Take the 2-minute tour ×
Super User is a question and answer site for computer enthusiasts and power users. It's 100% free, no registration required.

I have read man hier (info hier in fact). But it seems a bit old(Correct me if I am wrong). There are many directories, which are not mentioned in the manual. Eg

/sys
/selinux
/lost+found

I have seen these on Ubuntu and CentOs5 versions. Also I am not sure about the difference between /media and /mnt, though my guess is /mnt can be used for mounting any filesystem, and /media is meant to be used as mount points as only for (removable) media. Though I am not convinced that this difference is enough for /media deserving a separate directory, rather than being a special case for /mnt. What am I missing here? So can someone shed some light on these(above) directories in the filesystems (especially in terms of their intended usage & practical usage, any tricks & and advantages for having them.)?

Note: I have read similar questions but haven't found anything related to above directories.

share|improve this question
    
As for your "/mnt vs /media"-question, see superuser.com/a/417180. –  Daniel Andersson Aug 6 '12 at 9:20

1 Answer 1

up vote 2 down vote accepted

But it seems a bit old(Correct me if I am wrong).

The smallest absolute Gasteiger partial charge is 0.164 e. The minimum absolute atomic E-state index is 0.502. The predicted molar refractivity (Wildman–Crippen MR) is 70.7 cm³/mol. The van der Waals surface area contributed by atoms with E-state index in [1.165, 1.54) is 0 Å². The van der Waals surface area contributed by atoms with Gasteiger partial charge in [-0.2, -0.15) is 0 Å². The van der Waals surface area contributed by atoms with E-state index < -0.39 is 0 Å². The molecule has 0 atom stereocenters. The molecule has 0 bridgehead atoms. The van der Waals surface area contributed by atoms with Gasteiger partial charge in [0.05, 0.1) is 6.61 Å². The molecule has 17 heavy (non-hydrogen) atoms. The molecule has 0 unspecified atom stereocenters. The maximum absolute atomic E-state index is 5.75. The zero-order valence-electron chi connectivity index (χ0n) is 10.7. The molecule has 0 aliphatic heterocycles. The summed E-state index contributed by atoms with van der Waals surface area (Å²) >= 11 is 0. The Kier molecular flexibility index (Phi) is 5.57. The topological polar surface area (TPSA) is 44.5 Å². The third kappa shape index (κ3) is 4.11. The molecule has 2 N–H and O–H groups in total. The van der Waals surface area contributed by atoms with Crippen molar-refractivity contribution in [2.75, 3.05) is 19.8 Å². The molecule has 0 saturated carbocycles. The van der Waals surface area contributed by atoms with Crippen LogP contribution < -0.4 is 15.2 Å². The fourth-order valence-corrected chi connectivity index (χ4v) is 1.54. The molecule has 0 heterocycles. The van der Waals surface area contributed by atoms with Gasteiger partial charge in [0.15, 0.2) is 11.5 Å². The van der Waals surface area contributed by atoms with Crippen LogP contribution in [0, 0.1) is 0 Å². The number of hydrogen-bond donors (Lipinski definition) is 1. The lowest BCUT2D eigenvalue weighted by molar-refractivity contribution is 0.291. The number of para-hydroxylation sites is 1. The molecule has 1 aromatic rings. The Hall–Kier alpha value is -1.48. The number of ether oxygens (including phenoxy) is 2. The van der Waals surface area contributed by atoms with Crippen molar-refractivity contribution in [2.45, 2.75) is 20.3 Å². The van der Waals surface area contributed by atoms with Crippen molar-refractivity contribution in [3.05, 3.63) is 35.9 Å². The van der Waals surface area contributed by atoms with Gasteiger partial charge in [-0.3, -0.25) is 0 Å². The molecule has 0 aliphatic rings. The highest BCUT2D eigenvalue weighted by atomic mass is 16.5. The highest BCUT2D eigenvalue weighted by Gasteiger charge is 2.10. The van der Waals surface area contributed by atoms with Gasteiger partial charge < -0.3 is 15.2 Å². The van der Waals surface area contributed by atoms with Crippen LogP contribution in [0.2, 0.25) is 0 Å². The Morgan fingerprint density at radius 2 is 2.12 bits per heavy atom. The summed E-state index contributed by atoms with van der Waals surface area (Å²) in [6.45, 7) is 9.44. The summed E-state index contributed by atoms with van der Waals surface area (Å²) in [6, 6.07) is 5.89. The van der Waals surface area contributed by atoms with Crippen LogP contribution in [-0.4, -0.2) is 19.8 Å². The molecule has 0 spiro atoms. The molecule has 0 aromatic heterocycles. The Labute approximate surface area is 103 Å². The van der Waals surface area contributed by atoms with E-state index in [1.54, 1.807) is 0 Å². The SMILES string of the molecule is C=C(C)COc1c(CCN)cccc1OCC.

The FHS changes very slowly, so that's not really a problem per se.

/sys
/selinux

These are similar to /proc, but for sysfs and selinuxfs instead of procfs.

/lost+found

This is where loose (i.e. allocated but not in any directory, an error condition) files found by fsck are sent so that the sysadmin can look through them to see if they're needed.

though my guess is /mnt can be used for mounting any filesystem, and /media is meant to be used as mount points as only for (removable) media.

Correct.

Though I am not convinced that this difference is enough for /media deserving a separate directory, rather than being a special case for /mnt.

Opinions vary, and everyone seems to have a unique one.

share|improve this answer
    
Can you explain (or point me to the explanation of) /proc? –  0xc0de Aug 10 '12 at 6:45
    
@0xc0de: It's in the Linux kernel documentation, under Documentation/filesystems/proc.txt. –  Ignacio Vazquez-Abrams Aug 10 '12 at 6:58
    
I had a glance through it, but couldn't link /sys & /selinux to /proc :-S –  0xc0de Aug 10 '12 at 7:23

Your Answer

 
discard

By posting your answer, you agree to the privacy policy and terms of service.

Not the answer you're looking for? Browse other questions tagged or ask your own question.